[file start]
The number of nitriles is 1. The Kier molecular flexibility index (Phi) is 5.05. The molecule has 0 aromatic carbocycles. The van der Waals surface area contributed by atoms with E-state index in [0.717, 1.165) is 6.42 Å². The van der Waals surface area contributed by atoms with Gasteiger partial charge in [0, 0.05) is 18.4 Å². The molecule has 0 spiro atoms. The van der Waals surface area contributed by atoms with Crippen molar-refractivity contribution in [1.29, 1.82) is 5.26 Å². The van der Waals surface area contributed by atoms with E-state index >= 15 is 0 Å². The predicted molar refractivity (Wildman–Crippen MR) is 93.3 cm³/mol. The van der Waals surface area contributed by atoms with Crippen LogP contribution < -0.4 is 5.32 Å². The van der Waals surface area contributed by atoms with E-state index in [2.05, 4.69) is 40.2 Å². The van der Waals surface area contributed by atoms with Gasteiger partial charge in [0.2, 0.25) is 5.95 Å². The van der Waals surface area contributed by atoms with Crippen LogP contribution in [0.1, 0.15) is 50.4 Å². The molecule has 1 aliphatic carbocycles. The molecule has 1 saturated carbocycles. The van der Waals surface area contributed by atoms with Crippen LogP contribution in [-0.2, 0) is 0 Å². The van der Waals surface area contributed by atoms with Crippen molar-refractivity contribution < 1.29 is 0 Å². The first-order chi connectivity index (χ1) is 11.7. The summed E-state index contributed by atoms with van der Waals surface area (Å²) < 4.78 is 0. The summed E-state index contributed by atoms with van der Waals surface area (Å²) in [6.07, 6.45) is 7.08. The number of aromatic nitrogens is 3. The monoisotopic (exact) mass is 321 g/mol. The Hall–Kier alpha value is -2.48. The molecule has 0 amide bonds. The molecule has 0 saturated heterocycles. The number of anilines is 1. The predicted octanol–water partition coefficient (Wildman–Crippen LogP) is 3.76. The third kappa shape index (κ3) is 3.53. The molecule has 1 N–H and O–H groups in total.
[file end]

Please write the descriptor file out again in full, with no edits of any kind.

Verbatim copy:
The number of nitriles is 1. The Kier molecular flexibility index (Phi) is 5.05. The molecule has 0 aromatic carbocycles. The van der Waals surface area contributed by atoms with E-state index in [0.717, 1.165) is 6.42 Å². The van der Waals surface area contributed by atoms with Gasteiger partial charge in [0, 0.05) is 18.4 Å². The molecule has 0 spiro atoms. The van der Waals surface area contributed by atoms with Crippen molar-refractivity contribution in [1.29, 1.82) is 5.26 Å². The van der Waals surface area contributed by atoms with E-state index >= 15 is 0 Å². The predicted molar refractivity (Wildman–Crippen MR) is 93.3 cm³/mol. The van der Waals surface area contributed by atoms with Crippen LogP contribution < -0.4 is 5.32 Å². The van der Waals surface area contributed by atoms with E-state index in [2.05, 4.69) is 40.2 Å². The van der Waals surface area contributed by atoms with Gasteiger partial charge in [0.2, 0.25) is 5.95 Å². The van der Waals surface area contributed by atoms with Crippen LogP contribution in [0.1, 0.15) is 50.4 Å². The molecule has 1 aliphatic carbocycles. The molecule has 1 saturated carbocycles. The van der Waals surface area contributed by atoms with Crippen LogP contribution in [-0.2, 0) is 0 Å². The van der Waals surface area contributed by atoms with Crippen molar-refractivity contribution < 1.29 is 0 Å². The first-order chi connectivity index (χ1) is 11.7. The summed E-state index contributed by atoms with van der Waals surface area (Å²) < 4.78 is 0. The summed E-state index contributed by atoms with van der Waals surface area (Å²) in [6.07, 6.45) is 7.08. The number of aromatic nitrogens is 3. The monoisotopic (exact) mass is 321 g/mol. The Hall–Kier alpha value is -2.48. The molecule has 0 amide bonds. The molecule has 0 saturated heterocycles. The number of anilines is 1. The predicted octanol–water partition coefficient (Wildman–Crippen LogP) is 3.76. The third kappa shape index (κ3) is 3.53. The molecule has 1 N–H and O–H groups in total.